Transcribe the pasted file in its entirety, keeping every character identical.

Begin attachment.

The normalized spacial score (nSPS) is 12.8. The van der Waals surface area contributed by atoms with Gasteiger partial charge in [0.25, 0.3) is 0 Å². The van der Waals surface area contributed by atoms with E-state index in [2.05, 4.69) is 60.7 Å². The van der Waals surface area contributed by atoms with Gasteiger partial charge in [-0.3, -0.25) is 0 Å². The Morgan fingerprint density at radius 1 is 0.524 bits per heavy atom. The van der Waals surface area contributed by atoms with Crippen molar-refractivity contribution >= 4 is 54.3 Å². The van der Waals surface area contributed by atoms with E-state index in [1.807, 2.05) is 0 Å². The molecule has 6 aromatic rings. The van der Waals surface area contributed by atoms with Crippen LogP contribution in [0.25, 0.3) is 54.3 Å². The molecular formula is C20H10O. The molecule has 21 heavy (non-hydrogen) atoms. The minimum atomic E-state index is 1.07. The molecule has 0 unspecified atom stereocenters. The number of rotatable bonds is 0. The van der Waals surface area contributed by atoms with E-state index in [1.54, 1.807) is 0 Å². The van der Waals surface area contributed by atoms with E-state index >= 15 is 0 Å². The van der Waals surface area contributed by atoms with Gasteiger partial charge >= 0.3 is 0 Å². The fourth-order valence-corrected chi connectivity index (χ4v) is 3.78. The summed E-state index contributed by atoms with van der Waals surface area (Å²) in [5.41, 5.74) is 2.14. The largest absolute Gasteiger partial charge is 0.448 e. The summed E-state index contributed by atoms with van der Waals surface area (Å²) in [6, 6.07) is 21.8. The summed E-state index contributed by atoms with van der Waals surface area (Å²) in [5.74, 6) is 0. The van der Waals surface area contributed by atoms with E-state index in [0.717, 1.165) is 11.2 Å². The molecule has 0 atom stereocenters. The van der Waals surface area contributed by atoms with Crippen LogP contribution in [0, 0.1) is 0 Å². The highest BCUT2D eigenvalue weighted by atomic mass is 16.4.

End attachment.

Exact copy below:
The normalized spacial score (nSPS) is 12.8. The van der Waals surface area contributed by atoms with Gasteiger partial charge in [0.25, 0.3) is 0 Å². The van der Waals surface area contributed by atoms with E-state index in [2.05, 4.69) is 60.7 Å². The van der Waals surface area contributed by atoms with Gasteiger partial charge in [-0.3, -0.25) is 0 Å². The Morgan fingerprint density at radius 1 is 0.524 bits per heavy atom. The van der Waals surface area contributed by atoms with Crippen molar-refractivity contribution >= 4 is 54.3 Å². The van der Waals surface area contributed by atoms with E-state index in [1.807, 2.05) is 0 Å². The molecule has 6 aromatic rings. The van der Waals surface area contributed by atoms with Crippen LogP contribution in [0.25, 0.3) is 54.3 Å². The molecular formula is C20H10O. The molecule has 21 heavy (non-hydrogen) atoms. The minimum atomic E-state index is 1.07. The molecule has 0 unspecified atom stereocenters. The number of rotatable bonds is 0. The van der Waals surface area contributed by atoms with E-state index in [1.54, 1.807) is 0 Å². The van der Waals surface area contributed by atoms with E-state index >= 15 is 0 Å². The van der Waals surface area contributed by atoms with Gasteiger partial charge >= 0.3 is 0 Å². The fourth-order valence-corrected chi connectivity index (χ4v) is 3.78. The summed E-state index contributed by atoms with van der Waals surface area (Å²) in [5.41, 5.74) is 2.14. The largest absolute Gasteiger partial charge is 0.448 e. The summed E-state index contributed by atoms with van der Waals surface area (Å²) in [6, 6.07) is 21.8. The summed E-state index contributed by atoms with van der Waals surface area (Å²) in [5.74, 6) is 0. The van der Waals surface area contributed by atoms with E-state index in [0.717, 1.165) is 11.2 Å². The molecule has 0 atom stereocenters. The van der Waals surface area contributed by atoms with Crippen LogP contribution in [0, 0.1) is 0 Å². The highest BCUT2D eigenvalue weighted by atomic mass is 16.4.